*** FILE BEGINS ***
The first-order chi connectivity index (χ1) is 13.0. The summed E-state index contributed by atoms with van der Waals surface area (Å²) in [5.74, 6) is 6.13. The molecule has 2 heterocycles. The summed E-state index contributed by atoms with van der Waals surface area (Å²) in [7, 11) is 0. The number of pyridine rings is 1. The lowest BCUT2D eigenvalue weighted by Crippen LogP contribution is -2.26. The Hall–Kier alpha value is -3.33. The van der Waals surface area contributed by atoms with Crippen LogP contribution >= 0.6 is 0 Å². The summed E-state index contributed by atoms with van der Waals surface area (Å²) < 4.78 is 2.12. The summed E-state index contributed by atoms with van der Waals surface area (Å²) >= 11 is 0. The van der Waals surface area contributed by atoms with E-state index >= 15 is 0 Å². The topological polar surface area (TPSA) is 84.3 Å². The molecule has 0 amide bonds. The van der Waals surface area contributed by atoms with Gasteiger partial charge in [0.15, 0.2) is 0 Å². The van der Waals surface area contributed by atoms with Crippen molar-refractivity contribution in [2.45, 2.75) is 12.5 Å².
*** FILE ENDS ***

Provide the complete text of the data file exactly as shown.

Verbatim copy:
The first-order chi connectivity index (χ1) is 13.0. The summed E-state index contributed by atoms with van der Waals surface area (Å²) in [5.74, 6) is 6.13. The molecule has 2 heterocycles. The summed E-state index contributed by atoms with van der Waals surface area (Å²) in [7, 11) is 0. The number of pyridine rings is 1. The lowest BCUT2D eigenvalue weighted by Crippen LogP contribution is -2.26. The Hall–Kier alpha value is -3.33. The van der Waals surface area contributed by atoms with Crippen LogP contribution >= 0.6 is 0 Å². The summed E-state index contributed by atoms with van der Waals surface area (Å²) < 4.78 is 2.12. The summed E-state index contributed by atoms with van der Waals surface area (Å²) >= 11 is 0. The van der Waals surface area contributed by atoms with E-state index >= 15 is 0 Å². The topological polar surface area (TPSA) is 84.3 Å². The molecule has 0 amide bonds. The van der Waals surface area contributed by atoms with Gasteiger partial charge in [0.15, 0.2) is 0 Å². The van der Waals surface area contributed by atoms with Crippen molar-refractivity contribution in [2.45, 2.75) is 12.5 Å².